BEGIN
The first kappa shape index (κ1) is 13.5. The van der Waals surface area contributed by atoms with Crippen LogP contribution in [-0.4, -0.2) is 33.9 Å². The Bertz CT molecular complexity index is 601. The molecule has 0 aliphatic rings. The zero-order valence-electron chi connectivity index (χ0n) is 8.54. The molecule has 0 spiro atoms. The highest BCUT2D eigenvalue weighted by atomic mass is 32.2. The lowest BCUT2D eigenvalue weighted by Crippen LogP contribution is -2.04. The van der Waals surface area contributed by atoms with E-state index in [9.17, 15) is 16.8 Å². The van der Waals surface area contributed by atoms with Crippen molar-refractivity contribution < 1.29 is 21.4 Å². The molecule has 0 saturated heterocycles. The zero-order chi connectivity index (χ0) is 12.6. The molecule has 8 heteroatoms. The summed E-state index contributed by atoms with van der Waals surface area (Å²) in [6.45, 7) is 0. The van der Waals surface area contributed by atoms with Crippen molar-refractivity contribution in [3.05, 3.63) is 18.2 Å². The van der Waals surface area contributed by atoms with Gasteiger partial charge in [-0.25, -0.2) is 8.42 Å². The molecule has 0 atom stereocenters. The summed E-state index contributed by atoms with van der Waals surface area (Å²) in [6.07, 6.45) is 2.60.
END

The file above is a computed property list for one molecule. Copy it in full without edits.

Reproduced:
The first kappa shape index (κ1) is 13.5. The van der Waals surface area contributed by atoms with Crippen LogP contribution in [-0.4, -0.2) is 33.9 Å². The Bertz CT molecular complexity index is 601. The molecule has 0 aliphatic rings. The zero-order valence-electron chi connectivity index (χ0n) is 8.54. The molecule has 0 spiro atoms. The highest BCUT2D eigenvalue weighted by atomic mass is 32.2. The lowest BCUT2D eigenvalue weighted by Crippen LogP contribution is -2.04. The van der Waals surface area contributed by atoms with E-state index in [9.17, 15) is 16.8 Å². The van der Waals surface area contributed by atoms with Crippen molar-refractivity contribution < 1.29 is 21.4 Å². The molecule has 0 saturated heterocycles. The zero-order chi connectivity index (χ0) is 12.6. The molecule has 8 heteroatoms. The summed E-state index contributed by atoms with van der Waals surface area (Å²) in [6.45, 7) is 0. The van der Waals surface area contributed by atoms with Crippen molar-refractivity contribution in [3.05, 3.63) is 18.2 Å². The van der Waals surface area contributed by atoms with Gasteiger partial charge in [-0.25, -0.2) is 8.42 Å². The molecule has 0 atom stereocenters. The summed E-state index contributed by atoms with van der Waals surface area (Å²) in [6.07, 6.45) is 2.60.